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Marines participate in a multinational amphibious landing in Sandstrand, Norway, on March 21, 2022, as part of the Cold Response military exercise.

Marines participate in a multinational amphibious landing in Sandstrand, Norway, on March 21, 2022, as part of the Cold Response military exercise. (Phillip Walter Wellman/Stars and Stripes)

EVENES, Norway — Most of the participants in a 27-nation military exercise underway in the upper reaches of this Nordic country have one adversary at the forefront of their thinking: Russia.

Cold Response, in which the United States, NATO allies and partner nations join to practice defending Norway, is held every two years. Large-scale combat drills around the world often avoid mentioning their opponents, even when it’s plainly obvious what country has them training for a potential conflict.

But at this exercise, planned well before Moscow’s full-scale invasion of Ukraine on Feb. 24, there is far less pretense. The U.S. and its allies are deliberately showing off their strength and putting Russia on notice, should it decide to attack another nation along its borders.

“The lesson learned here is you can’t predict what a dictator might do, you have to respect the capabilities that they have, and you have to be ready to respond,” Marine Corps Commandant Gen. David Berger told reporters at Bardufoss Air Station in Norway on Wednesday.

Marine Staff Sgt. Samuel Whitehead speaks to his team during a multinational amphibious landing in Sandstrand, Norway, on March 21, 2022, as part of the Cold Response military exercise.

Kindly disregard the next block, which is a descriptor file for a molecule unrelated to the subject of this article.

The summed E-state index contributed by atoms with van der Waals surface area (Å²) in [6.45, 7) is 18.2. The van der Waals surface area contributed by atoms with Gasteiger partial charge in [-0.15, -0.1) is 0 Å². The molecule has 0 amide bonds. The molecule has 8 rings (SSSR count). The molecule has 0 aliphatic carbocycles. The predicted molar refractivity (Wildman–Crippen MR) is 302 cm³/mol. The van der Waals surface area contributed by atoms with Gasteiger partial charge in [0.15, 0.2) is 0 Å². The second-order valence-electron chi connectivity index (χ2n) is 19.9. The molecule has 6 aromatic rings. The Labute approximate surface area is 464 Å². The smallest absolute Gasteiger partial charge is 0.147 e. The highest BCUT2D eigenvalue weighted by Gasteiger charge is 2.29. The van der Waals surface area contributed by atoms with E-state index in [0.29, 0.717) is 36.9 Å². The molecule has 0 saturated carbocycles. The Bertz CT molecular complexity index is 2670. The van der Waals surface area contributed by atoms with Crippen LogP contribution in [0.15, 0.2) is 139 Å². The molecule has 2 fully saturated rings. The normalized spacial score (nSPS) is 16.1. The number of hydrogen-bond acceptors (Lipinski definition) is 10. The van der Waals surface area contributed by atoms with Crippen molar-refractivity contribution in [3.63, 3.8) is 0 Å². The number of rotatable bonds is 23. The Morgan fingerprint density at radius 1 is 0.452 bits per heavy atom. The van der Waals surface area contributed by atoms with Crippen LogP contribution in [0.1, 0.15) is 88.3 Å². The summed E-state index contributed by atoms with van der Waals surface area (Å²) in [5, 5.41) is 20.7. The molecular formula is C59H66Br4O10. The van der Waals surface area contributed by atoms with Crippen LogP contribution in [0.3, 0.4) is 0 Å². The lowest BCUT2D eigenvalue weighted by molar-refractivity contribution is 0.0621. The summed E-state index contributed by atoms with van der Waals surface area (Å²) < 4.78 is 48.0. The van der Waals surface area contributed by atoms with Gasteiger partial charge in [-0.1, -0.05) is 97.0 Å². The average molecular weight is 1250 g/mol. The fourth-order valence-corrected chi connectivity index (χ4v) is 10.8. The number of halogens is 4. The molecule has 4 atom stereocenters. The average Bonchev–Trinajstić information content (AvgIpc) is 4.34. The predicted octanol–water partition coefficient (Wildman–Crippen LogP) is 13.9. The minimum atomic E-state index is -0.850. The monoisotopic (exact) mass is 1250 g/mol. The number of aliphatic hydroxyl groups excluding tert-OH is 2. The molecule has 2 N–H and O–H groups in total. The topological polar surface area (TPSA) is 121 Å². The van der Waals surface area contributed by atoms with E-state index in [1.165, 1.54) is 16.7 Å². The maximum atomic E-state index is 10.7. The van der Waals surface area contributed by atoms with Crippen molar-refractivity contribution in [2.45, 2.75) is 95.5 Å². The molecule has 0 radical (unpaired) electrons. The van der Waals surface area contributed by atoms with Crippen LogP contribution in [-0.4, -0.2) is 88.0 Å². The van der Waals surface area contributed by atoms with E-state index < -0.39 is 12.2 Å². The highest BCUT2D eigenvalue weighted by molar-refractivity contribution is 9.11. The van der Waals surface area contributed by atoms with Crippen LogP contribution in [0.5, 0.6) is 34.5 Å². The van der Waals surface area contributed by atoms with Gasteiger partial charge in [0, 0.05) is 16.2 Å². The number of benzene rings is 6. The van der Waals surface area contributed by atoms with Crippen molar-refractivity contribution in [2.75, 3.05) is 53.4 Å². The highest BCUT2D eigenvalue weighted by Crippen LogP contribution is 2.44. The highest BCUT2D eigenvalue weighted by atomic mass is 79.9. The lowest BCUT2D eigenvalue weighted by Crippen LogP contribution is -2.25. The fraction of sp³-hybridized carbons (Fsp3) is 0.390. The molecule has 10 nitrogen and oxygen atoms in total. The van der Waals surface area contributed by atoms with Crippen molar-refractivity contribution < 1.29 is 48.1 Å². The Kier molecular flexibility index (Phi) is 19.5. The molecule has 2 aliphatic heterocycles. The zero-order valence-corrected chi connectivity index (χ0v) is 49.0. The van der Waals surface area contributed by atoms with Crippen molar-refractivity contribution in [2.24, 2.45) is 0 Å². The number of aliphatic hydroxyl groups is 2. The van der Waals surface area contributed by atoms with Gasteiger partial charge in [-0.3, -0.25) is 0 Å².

Marine Staff Sgt. Samuel Whitehead speaks to his team during a multinational amphibious landing in Sandstrand, Norway, on March 21, 2022, as part of the Cold Response military exercise. (Phillip Walter Wellman/Stars and Stripes)

A convoy of military vehicles passes through Steinsland, Norway, on March 22, 2022, during the Cold Response military exercise.

A convoy of military vehicles passes through Steinsland, Norway, on March 22, 2022, during the Cold Response military exercise. (Phillip Walter Wellman/Stars and Stripes)

An all-terrain, tracked vehicle known as a Bandvagn is offloaded on a beach in Sandstrand, Norway, on March 21, 2022, during a multinational amphibious landing that was part of the Cold Response military exercise.

An all-terrain, tracked vehicle known as a Bandvagn is offloaded on a beach in Sandstrand, Norway, on March 21, 2022, during a multinational amphibious landing that was part of the Cold Response military exercise. (Phillip Walter Wellman/Stars and Stripes)

Lt. Col. Ryan Gordinier, commander of 3rd Battalion, 6th Marine Regiment, talks to Marines on March 21, 2022, after an amphibious landing that brought him to shore in Sandstrand, Norway. The landing was part of the Cold Response military exercise.

Lt. Col. Ryan Gordinier, commander of 3rd Battalion, 6th Marine Regiment, talks to Marines on March 21, 2022, after an amphibious landing that brought him to shore in Sandstrand, Norway. The landing was part of the Cold Response military exercise. (Phillip Walter Wellman/Stars and Stripes)

Some 3,000 U.S. Marines and sailors are among the roughly 30,000 troops participating in the exercise, which spans Norway and includes land, sea and air operations.

“For the Marines here, I think the point is driven home to them that this can happen anywhere around the globe at any time,” Berger said, in reference to the invasion of Ukraine. “They have to be ready now.”